Reviewed by Dennis Polkow, Chicago Classical Review, 2/27/2013
Two years in the making, the William Ferris Chorale’s “Sacred & Profane: Music of Grayston Ives” was a concert program devoted entirely to compositions and arrangements of the British singer and choral director, including the American premiere of his Requiem.
Sunday afternoon’s performance took place at Emmanuel Episcopal Church in La Grange with Ives and his wife in attendance, the composer taking part in a post-concert audience discussion.
The Requiem was composed for the 550th anniversary of Magdalen College in Oxford and was presented as part of a All Soul’s Day liturgy in 2008 by the Magdalen College Choir.
The original accompaniment included a chamber orchestra. Ives has made an organ reduction of the score to make the work more user-friendly for choruses, and thet was the version heard publicly for the first time at these concerts with Thomas Weisflog as organist.
Of special interest was a set of Tibetan Buddhist bells that open and close the work that Ives had come across before writing the piece which were used in these performances.
Intended for liturgical use, the movements are straight-ahead and full of text-painting. The Introit starts off in plainchant unison in the upper voices, fanning out as answered by the various sections before joyfully bursting forth with a hymn sung in Zion.
The Kyrie spread out in a tightly chromatic fashion, the Dominie Jesu centers around the tritone and contrasts between being upbeat (Rex gloriae) with inferni being dissonant while the mouth of the lion sees the chorus getting louder and the intervals wider.
When Michael the Archangel is mentioned as the standard bearer, the high voices diatonically dominate and reflect hope and optimism in an ethereal transition that is the highlight of the entire work. A solo tenor voice (Wain Parham) majestically lifts up his voice prayerfully which heads off into a choral round over a punchy figured bass.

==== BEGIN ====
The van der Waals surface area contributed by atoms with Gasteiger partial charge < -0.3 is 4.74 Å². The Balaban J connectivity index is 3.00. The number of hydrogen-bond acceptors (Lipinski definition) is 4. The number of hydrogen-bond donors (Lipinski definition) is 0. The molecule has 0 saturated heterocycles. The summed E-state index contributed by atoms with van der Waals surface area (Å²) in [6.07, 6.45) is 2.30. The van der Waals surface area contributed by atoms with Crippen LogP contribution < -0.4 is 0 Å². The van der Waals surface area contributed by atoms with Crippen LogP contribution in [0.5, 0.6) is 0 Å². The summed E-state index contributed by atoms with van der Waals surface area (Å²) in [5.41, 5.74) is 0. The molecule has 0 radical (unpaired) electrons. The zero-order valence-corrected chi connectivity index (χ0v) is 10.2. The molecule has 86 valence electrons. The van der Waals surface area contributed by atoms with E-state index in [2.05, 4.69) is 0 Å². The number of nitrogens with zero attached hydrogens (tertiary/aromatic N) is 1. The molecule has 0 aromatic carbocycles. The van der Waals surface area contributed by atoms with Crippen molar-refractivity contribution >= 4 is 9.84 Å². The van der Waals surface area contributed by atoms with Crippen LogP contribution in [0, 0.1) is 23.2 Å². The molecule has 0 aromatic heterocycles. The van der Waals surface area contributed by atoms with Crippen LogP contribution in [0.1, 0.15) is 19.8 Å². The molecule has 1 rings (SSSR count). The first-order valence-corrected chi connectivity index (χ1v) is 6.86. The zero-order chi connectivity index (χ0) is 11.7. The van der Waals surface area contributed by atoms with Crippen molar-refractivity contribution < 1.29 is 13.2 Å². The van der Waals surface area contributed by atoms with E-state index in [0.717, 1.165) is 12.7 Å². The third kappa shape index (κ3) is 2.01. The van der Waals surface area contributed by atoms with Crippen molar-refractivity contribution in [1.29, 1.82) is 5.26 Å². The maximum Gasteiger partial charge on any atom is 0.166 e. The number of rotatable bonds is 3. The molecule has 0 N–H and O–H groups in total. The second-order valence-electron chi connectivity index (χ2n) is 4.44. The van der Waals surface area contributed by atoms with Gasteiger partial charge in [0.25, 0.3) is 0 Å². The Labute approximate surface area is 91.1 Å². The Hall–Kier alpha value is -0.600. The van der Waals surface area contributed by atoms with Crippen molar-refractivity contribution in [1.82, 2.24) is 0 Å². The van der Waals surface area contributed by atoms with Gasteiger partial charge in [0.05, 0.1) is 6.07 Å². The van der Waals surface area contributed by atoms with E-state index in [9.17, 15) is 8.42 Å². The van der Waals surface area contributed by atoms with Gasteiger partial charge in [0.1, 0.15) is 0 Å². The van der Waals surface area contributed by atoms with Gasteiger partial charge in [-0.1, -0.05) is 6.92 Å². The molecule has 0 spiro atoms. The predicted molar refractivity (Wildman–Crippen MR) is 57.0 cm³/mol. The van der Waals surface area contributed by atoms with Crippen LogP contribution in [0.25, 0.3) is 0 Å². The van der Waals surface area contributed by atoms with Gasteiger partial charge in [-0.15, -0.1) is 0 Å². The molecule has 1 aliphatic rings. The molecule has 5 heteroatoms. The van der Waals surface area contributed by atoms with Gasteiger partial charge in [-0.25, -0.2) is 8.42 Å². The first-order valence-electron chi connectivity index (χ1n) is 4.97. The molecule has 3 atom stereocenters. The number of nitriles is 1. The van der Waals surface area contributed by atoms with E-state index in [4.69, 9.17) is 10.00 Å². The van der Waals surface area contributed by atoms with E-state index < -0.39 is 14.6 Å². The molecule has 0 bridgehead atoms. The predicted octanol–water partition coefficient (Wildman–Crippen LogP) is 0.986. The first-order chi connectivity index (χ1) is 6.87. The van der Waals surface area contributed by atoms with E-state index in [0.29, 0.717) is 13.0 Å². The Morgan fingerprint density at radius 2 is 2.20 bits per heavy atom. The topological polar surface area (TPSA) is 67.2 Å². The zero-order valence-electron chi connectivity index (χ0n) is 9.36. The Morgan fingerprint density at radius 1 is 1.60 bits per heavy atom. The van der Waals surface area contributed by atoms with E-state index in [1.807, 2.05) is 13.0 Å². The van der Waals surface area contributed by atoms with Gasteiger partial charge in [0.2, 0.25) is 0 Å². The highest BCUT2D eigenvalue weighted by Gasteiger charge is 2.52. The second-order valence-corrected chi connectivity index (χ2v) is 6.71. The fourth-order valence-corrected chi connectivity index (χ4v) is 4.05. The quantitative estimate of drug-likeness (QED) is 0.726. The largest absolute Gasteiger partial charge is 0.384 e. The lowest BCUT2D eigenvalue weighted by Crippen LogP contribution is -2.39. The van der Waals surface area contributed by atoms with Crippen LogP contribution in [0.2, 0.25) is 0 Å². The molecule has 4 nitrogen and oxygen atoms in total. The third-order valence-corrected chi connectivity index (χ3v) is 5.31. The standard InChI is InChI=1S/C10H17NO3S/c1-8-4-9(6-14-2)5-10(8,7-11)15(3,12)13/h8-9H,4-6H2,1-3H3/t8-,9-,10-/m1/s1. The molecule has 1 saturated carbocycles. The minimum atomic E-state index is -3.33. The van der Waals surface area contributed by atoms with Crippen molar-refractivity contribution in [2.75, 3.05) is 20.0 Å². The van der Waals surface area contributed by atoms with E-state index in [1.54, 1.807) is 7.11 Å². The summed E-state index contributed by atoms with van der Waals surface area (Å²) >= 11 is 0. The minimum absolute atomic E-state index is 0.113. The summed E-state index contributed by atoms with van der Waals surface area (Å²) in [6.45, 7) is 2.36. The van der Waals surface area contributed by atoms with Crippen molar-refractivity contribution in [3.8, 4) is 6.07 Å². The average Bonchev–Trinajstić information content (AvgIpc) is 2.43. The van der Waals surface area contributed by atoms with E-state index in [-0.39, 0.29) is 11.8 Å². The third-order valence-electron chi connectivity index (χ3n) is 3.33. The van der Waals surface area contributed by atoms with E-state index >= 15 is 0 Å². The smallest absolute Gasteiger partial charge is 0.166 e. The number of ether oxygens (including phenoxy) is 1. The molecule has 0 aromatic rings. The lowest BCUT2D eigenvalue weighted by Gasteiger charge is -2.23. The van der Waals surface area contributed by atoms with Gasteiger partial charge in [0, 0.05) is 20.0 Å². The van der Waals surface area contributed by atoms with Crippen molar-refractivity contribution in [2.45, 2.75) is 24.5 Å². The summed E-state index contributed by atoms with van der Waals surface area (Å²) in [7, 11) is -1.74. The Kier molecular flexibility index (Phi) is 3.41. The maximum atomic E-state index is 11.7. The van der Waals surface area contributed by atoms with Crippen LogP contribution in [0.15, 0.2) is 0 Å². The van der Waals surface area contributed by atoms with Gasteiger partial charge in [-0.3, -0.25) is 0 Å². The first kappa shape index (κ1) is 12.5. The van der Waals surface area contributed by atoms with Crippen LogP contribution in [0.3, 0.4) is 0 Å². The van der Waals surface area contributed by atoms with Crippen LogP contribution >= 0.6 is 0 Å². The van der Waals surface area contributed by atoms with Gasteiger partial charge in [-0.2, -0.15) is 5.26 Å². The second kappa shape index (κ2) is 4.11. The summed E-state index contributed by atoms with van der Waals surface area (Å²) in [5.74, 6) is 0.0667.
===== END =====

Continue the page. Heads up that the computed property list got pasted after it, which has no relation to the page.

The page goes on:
The Sanctus is rhythmic and joyful, the slower but bouncy Benedictus an imitation of a handbell choir with each syllable a new note. The Pie Jesu is reposeful and the Agnus Dei a thicker layering of counterpoint that is nonetheless introspective before returning to the opening Introit.
There is no Dies Irae as this is no longer liturgically used, but some of the same words do come up in the Libera Me section in a tuneful and powerful way, dynamics being pulled way out and the organ using the trumpet stop as the final trumpet.
The section ends with plainchant with high organ accompaniment that is quite effective before the high voices initially take over for the In Paradisum finale, taken up by the various sections into a life-affirming celestial conclusion.
At fifty minutes, this is a major work, quite eclectic and effective in its use of styles. Some of it has a touch of jazz harmony and pop rhythms, a bit reminiscent of more popular composers’ attempts to write choral music such as Paul McCartney’s Liverpool Oratorio or Andrew Lloyd Webber’s Requiem but Ives’s work displays firmer grounding in contemporary music and the British choral tradition.
Under Paul French, the William Ferris Chorale rose to the nuanced demands of the work exquisitely, no small feat given that this is a work written for a full-time chorus in a country where choral singing is a way of life.
The second part of the program which showcased Ives’ arrangements of folk tunes and popular songs was far less interesting. They are clever, to be sure, but often gimmicky.
The folk song arrangements had a doo-wop quality to them, the Beatles arrangements were very much Swingle Singers-like, as in been there, done that. With a couple of exceptions, most were dependent on a soloist surrounded by a cappella choral accompaniment that were quite formulaic and which were completely dependent on the uneven quality of the soloists.